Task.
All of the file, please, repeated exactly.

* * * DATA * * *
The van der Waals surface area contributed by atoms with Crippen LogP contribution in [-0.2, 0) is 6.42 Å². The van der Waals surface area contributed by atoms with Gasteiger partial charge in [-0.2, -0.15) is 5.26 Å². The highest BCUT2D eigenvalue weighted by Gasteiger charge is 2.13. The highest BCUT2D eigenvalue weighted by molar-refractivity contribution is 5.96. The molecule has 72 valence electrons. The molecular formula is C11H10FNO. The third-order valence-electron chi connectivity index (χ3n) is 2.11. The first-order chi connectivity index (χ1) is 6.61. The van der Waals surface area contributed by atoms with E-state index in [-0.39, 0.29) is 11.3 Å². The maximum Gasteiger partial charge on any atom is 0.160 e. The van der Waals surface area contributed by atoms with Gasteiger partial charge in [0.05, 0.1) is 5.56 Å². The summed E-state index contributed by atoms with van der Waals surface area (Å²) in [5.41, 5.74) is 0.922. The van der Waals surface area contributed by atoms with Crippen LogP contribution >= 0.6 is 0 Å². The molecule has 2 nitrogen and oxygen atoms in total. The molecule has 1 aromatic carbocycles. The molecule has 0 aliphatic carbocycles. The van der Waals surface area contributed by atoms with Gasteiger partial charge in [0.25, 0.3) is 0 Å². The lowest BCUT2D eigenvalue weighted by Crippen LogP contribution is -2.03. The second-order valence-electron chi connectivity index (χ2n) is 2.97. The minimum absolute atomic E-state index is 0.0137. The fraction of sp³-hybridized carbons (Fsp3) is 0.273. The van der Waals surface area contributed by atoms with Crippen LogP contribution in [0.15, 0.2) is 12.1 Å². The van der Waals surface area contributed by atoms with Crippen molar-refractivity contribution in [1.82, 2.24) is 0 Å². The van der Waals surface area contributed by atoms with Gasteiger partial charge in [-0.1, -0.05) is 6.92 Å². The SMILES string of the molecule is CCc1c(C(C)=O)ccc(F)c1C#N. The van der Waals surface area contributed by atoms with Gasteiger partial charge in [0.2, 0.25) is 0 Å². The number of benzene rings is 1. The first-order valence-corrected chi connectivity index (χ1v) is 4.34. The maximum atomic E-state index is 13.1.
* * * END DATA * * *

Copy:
The van der Waals surface area contributed by atoms with Crippen LogP contribution in [-0.2, 0) is 6.42 Å². The van der Waals surface area contributed by atoms with Gasteiger partial charge in [-0.2, -0.15) is 5.26 Å². The highest BCUT2D eigenvalue weighted by Gasteiger charge is 2.13. The highest BCUT2D eigenvalue weighted by molar-refractivity contribution is 5.96. The molecule has 72 valence electrons. The molecular formula is C11H10FNO. The third-order valence-electron chi connectivity index (χ3n) is 2.11. The first-order chi connectivity index (χ1) is 6.61. The van der Waals surface area contributed by atoms with E-state index in [-0.39, 0.29) is 11.3 Å². The maximum Gasteiger partial charge on any atom is 0.160 e. The van der Waals surface area contributed by atoms with Gasteiger partial charge in [0.05, 0.1) is 5.56 Å². The summed E-state index contributed by atoms with van der Waals surface area (Å²) in [5.41, 5.74) is 0.922. The van der Waals surface area contributed by atoms with Crippen LogP contribution >= 0.6 is 0 Å². The molecule has 2 nitrogen and oxygen atoms in total. The molecule has 1 aromatic carbocycles. The molecule has 0 aliphatic carbocycles. The van der Waals surface area contributed by atoms with Gasteiger partial charge in [0.25, 0.3) is 0 Å². The lowest BCUT2D eigenvalue weighted by Crippen LogP contribution is -2.03. The second-order valence-electron chi connectivity index (χ2n) is 2.97. The minimum absolute atomic E-state index is 0.0137. The fraction of sp³-hybridized carbons (Fsp3) is 0.273. The van der Waals surface area contributed by atoms with Crippen LogP contribution in [0.15, 0.2) is 12.1 Å². The van der Waals surface area contributed by atoms with Crippen molar-refractivity contribution in [1.82, 2.24) is 0 Å². The van der Waals surface area contributed by atoms with Gasteiger partial charge in [-0.1, -0.05) is 6.92 Å². The SMILES string of the molecule is CCc1c(C(C)=O)ccc(F)c1C#N. The van der Waals surface area contributed by atoms with Gasteiger partial charge in [0.2, 0.25) is 0 Å². The number of benzene rings is 1. The first-order valence-corrected chi connectivity index (χ1v) is 4.34. The maximum atomic E-state index is 13.1.